Maes M, Mylle J, Delmeire L, Altamura C. 2000. Psychiatric morbidity and comorbidity following accidental man-made traumatic events: incidence and risk factors. Eur Arch Psychiatry Clin Neurosci 2000;250(3):156–62. DOI:10.1007/s004060070034

Cakir U, Terzi R, Abaci F, Aker T. The prevalence of post-traumatic stress disorder in patients with burn injuries, and their quality of life. Int J Psychiatry Clin Pract 2015 Mar;19(1):56-9. DOI:10.3109/13651501.2014.981545

American Psychiatric Association (APA). Posttraumatic Stress Disorder [WWW Document] 2013. [Cited on: February 26, 2017]. Available from URL: Fact Sheet.pdf. DOI: 10.3390/bs7010007.

Zoellner LA, Bedard-Gilligan MA, Jun JJ, Marks LH, Garcia NM. The evolving construct of posttraumatic stress disorder (PTSD): DSM-5 criteria changes and legal implications. Psychol Inj Law 2013;6(4):277–89. DOI:10.1007/s12207-013-9175-6

Kilpatrick D, Resnick H, Milanak M. National estimates of exposure to traumatic events and PTSD prevalence using DSM‐IV and DSM‐5 criteria. J Trauma Stress 2013 Oct;26(5):537-47. DOI: 10.1002/jts.21848.

Lukaschek K, Kruse J, Emeny RT, Lacruz ME, von Eisenhart Rothe A, Ladwig KH. Lifetime traumatic experiences and their impact on PTSD: a general population study. Soc Psychiatry Psychiatr Epidemiol 2013 Apr;48(4):525-32. DOI: 10.1007/s00127-012-0585-7.

Van Loey NE, Van Son MJM. Psychopathology and psychological problems in patients with burn scars. Am J Clin Dermatol 2003;4(4):245–72. DOI:10.2165/00128071-200304040-00004

Sadeghi-Bazargani H, Maghsoudi H, Soudmand-Niri M, Ranjbar F, Mashadi-Abdollahi H. Stress disorder and PTSD after burn injuries: a prospective study of predictors of PTSD at Sina Burn Center, Iran. Neuropsychiatr Dis Treat 2011;7:425-9. DOI: 10.2147/NDT.S23041.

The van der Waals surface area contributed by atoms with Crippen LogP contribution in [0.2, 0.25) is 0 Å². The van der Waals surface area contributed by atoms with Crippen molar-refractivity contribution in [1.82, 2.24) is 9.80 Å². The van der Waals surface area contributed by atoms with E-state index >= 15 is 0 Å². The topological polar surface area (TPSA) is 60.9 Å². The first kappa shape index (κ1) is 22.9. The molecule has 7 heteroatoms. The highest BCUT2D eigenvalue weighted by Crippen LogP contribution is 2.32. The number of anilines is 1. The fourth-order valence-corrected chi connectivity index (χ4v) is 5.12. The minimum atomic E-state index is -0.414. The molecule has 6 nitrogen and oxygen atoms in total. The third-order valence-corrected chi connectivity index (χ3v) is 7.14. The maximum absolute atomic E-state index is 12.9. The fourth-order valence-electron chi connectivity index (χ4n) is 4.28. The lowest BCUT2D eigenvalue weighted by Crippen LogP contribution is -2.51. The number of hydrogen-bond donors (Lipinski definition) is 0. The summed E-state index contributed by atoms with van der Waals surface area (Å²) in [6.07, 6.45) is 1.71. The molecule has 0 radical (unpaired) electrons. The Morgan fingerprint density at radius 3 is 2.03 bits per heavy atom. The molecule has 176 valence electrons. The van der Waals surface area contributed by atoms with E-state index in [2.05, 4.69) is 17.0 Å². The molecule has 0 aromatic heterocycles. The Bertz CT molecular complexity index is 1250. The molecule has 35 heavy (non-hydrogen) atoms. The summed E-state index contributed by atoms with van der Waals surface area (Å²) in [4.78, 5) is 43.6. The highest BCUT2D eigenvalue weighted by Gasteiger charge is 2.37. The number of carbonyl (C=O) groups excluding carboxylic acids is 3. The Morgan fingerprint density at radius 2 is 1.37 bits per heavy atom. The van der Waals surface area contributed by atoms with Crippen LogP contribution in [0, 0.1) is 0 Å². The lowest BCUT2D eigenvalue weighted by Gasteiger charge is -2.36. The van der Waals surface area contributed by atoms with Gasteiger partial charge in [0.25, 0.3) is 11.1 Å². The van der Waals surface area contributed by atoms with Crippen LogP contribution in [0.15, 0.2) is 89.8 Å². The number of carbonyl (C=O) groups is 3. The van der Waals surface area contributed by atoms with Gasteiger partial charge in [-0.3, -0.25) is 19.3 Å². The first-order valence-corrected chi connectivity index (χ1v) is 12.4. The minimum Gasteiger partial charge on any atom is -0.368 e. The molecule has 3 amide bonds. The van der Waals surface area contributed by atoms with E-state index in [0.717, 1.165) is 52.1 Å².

Cheng H, Li X, Miao H, Li R. The role of coping behavior in severely burned patients with posttraumatic stress disorder. J Neuropsychiatry Clin Neurosci 2015 Summer;27(3):188-92. DOI: 10.1176/appi.neuropsych.13110334.

Kafi SM, Atashkar SR, AMIR AS, Rezvani S. Relationship of post-traumatic stress disorder with psychological defence styles in burn patients. 2013;19(3):155-60.

Bosmans MW, Hofland HW, De Jong AE, Van Loey NE. Coping with burns: the role of coping self-efficacy in the recovery from traumatic stress following burn injuries. J Behav Med 2015 Aug;38(4):642-51. DOI: 10.1007/s10865-015-9638-1.

Ven Loey NE, Maas CJ, Faber AW, Taal LA. Predictors of chronic posttraumatic stress symptoms following burn injury: results of a longitudinal study. J Trauma Stress 2003;16(4):361–9. DOI:10.1023/A:1024465902416

El Hamaoui Y, Yaalaoui S, Chihabeddine K, Boukind E, Moussaoui D. Post-traumatic stress disorder in burned patients. Burns 2002;28(7):647–650. DOI:10.1016/S0305-4179(02)00100-6

Lawrence JW, Fauerbach JA. Personality, coping, chronic stress, social support and PTSD symptoms among adult burn survivors: a path analysis. J. Burn Care Rehabil 2003;24(1):63–72. DOI:10.1097/00004630-200301000-00016

Xia ZY, Kong Y, Yin TT, Shi SH, Huang R, Cheng YH. The impact of acceptance of disability and psychological resilience on post-traumatic stress disorders in burn patients. Int J Nurs Sci 2014;1(4):371–375. DOI:10.1016/j.ijnss.2014.10.018

Ward HW, Moss RL, Darko DF, Berry CC, Anderson J, Kolman P, et al. Prevalence of postburn depression following burn injury.J Burn Care Rehabil 1987 Jul-Aug; 8(4):294-8.

Loo CM. Report on the Asian American Vietnam Veteran Race-Related Study (AVRS). Honolulu, HI: National Center for PTSD, Pacific Islands Division and Department of Veterans Affairs, VA Pacific Islands Health Care System. 2001





Member of COPE

Work published in KMUJ is licensed under a  Creative Commons Attribution-NonCommercial-NoDerivatives 4.0 International License